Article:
Dickinson Trinity, New England co-op dissolving

On Wednesday, Jan. 20, 2016 administration from New England Public School and Trinity High School met to discuss the Cooperative Sponsorship Agreement between New England Public School and Dickinson Trinity.

Kelly Koppinger
Kelly Koppinger

 

By Kelly Koppinger|For The Herald

On Wednesday, Jan. 20, 2016 administration from New England Public School and Trinity High School met to discuss the Cooperative Sponsorship Agreement between New England Public School and Dickinson Trinity. At that time, Dickinson Trinity informed us, Dickinson Trinity wanted to dissolve the Cooperative Sponsorship between the two schools effective immediately.

The rationale, for the dissolution, was the new football alignment. With our current enrollment, Dickinson Trinity would remain in the Class “AA” division. If Dickinson Trinity did not have to count our enrollment in their numbers reported to the North Dakota High School Activities Association, Dickinson Trinity would be eligible to participate in the Class “A” division upon dissolution. Our current enrollment puts Dickinson Trinity into the Class “AA” division and they felt it has become increasingly more difficult to compete with the larger schools in Class “AA”.

As you may know, I was the administrator at Dickinson Trinity at the time of the initial cooperative agreement between Dickinson Trinity and New England Public. At the time of this agreement, we (Dickinson Trinity administration and staff) felt in order to be competitive in the Class “AA” ranks; we needed additional athletes in our football program. The marriage between Dickinson Trinity and New England has been very beneficial for both communities. Dickinson Trinity and New England both had excellent football programs with similar philosophies. Unfortunately, Dickinson Trinity no longer feels the cooperative agreement is beneficial to their system. This leaves us looking for options for our football players.

We have not been in formal conversation with any other schools in the area. However, we have discussed our options with Mr. Fetsch, the Director for the NDHSAA. In the current and proposed football plan, there are a few communities in our region where our current enrollment would not affect the classification of the football program we are researching for possible cooperative sponsorships.

Another option we are looking into is the six man football league that is currently being discussed by several smaller schools in North Dakota. Six man is a fast-moving game played on an 80 yard long by 40 yard wide field instead of the normal 100 yard by 54 yard field used in 11 man football.  Furthermore, the game specifies a 15 yard distance from the line of scrimmage to gain a first down instead of the normal 10 yards in 11 man football.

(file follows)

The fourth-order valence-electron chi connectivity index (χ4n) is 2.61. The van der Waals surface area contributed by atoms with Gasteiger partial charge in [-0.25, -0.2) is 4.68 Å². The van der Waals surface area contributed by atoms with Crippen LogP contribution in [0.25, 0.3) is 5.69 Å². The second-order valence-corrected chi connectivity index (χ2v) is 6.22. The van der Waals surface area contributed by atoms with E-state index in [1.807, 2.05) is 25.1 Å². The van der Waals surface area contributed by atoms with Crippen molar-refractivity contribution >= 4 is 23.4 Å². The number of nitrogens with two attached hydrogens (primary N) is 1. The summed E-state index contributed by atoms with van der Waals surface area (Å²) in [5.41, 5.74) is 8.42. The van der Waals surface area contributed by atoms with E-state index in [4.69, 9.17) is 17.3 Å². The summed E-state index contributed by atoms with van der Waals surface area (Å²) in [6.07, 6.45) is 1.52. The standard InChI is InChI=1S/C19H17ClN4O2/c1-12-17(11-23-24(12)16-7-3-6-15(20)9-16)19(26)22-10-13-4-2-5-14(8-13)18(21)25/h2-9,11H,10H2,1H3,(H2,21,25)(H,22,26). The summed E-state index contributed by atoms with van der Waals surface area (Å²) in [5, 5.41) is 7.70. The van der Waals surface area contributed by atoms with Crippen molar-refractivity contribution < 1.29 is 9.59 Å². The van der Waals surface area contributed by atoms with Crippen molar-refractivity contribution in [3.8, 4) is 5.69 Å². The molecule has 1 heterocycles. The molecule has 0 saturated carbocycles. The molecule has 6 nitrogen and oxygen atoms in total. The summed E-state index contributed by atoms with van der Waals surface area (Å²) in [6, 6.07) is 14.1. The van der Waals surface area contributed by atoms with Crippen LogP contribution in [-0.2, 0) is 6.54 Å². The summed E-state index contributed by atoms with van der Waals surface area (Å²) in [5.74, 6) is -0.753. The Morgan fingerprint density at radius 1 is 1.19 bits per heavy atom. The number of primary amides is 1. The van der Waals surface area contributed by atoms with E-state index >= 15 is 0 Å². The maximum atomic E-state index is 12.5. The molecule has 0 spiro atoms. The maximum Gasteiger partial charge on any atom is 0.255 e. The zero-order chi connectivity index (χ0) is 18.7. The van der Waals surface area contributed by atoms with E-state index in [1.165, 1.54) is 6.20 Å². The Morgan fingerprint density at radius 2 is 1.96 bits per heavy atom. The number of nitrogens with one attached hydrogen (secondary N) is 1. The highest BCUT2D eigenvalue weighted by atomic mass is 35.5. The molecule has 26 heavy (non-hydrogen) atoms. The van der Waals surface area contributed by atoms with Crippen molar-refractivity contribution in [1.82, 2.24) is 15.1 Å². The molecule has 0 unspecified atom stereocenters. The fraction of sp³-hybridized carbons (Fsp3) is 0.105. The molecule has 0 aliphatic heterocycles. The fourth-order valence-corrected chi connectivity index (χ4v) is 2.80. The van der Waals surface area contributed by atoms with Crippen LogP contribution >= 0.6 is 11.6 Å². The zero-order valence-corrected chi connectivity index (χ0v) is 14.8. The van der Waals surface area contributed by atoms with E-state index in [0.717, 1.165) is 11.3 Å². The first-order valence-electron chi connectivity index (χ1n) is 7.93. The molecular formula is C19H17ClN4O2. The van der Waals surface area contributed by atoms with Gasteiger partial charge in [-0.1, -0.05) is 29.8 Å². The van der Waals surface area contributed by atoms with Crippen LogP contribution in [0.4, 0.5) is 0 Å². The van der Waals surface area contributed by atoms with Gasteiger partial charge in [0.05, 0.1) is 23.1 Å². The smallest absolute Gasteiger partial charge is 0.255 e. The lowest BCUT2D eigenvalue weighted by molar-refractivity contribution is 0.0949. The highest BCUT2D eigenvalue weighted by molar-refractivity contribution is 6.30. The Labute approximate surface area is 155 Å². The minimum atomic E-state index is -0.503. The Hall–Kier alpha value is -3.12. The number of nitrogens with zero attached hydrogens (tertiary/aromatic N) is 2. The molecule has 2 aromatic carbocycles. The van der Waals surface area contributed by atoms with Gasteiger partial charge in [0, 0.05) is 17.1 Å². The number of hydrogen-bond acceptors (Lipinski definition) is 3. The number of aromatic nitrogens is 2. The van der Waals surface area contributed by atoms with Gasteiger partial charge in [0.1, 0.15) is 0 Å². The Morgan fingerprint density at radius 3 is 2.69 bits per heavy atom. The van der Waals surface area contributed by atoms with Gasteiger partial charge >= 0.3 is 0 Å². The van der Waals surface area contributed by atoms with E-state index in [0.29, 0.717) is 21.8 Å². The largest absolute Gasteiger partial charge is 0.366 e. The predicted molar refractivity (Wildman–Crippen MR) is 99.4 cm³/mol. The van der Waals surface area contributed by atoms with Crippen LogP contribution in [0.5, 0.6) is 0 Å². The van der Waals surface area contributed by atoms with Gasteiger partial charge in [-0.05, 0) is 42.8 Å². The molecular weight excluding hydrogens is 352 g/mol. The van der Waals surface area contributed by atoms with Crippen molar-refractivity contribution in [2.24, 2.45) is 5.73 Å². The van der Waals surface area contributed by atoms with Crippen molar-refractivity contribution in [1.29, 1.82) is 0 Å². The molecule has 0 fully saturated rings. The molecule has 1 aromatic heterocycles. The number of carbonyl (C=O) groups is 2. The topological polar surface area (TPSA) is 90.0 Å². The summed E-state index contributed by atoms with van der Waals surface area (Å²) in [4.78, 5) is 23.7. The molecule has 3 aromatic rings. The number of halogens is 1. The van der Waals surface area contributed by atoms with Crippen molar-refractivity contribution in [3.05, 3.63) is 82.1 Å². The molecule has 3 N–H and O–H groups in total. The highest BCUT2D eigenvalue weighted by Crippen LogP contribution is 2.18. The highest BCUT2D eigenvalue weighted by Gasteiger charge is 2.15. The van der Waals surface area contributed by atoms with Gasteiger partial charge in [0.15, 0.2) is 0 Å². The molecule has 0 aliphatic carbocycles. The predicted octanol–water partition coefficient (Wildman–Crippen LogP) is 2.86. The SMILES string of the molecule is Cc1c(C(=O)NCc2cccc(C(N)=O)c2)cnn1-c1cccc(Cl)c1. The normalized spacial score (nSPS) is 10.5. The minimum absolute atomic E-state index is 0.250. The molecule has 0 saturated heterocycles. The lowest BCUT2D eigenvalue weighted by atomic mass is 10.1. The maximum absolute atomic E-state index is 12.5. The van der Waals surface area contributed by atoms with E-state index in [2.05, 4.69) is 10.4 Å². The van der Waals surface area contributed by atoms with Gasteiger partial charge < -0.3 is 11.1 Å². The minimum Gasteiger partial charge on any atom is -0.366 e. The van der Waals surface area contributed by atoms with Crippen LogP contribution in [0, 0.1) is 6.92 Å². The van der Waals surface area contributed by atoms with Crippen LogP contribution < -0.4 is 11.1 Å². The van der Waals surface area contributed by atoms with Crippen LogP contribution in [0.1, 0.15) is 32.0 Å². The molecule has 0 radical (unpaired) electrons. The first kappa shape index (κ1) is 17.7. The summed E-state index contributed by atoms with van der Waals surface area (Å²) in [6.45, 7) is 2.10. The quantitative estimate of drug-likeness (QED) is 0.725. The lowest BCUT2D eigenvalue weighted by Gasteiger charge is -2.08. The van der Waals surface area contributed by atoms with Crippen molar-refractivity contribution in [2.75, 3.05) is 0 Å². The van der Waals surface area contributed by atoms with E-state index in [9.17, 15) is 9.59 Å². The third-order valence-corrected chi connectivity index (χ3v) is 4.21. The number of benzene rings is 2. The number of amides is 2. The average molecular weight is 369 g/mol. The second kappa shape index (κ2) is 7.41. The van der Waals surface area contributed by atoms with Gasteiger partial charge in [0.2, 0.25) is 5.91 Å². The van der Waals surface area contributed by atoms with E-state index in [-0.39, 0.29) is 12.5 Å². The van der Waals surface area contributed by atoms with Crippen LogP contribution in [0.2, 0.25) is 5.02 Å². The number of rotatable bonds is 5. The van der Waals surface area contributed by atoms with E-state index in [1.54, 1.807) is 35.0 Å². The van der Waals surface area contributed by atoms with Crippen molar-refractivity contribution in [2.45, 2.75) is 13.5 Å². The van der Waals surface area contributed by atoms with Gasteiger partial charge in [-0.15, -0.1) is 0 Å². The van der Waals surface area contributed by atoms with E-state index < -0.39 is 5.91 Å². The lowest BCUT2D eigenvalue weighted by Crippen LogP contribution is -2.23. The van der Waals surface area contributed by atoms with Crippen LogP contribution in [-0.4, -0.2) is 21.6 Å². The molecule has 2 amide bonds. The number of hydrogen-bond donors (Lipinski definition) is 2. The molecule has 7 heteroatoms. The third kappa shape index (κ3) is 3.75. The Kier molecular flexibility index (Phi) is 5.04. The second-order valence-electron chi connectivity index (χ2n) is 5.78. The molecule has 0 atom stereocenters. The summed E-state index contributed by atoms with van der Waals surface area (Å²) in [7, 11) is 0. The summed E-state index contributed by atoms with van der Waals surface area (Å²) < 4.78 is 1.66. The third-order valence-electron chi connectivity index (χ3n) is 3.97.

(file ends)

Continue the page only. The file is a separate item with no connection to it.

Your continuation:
All six players are eligible to be receivers. On offense, three linemen are required on the line of scrimmage at the start of the play. The player to whom the ball is snapped cannot run the ball past the line of scrimmage; however, if the ball is tossed to another player, that player can run or throw the ball and the player to whom the ball was snapped is still an eligible receiver. All forward passes to the player who snapped the ball (center) must travel at least 1 yard (1 m) in flight.

Scoring is the same as in 11-man football, with the exceptions being on the point after touchdown attempt and the field goal.  A point-after kick is worth two points, while a conversion made by running or passing the ball is worth one point; this is the opposite of 11-man football. In addition, a field goal is worth 4 points instead of 3. These rule changes were made because of the difficulty of successfully getting a kick off with so few blockers on the line compared to the number of defenders.

Currently, North Dakota does not have a formal 6 man football plan. There are a couple of schools in western North Dakota that are playing in Montana. There is some movement in trying to establish 6 man football in North Dakota; however, nothing concrete has been formed.

New England Public School has a proud tradition of excellence in football. We would like to continue this tradition and we will continue to research our options.

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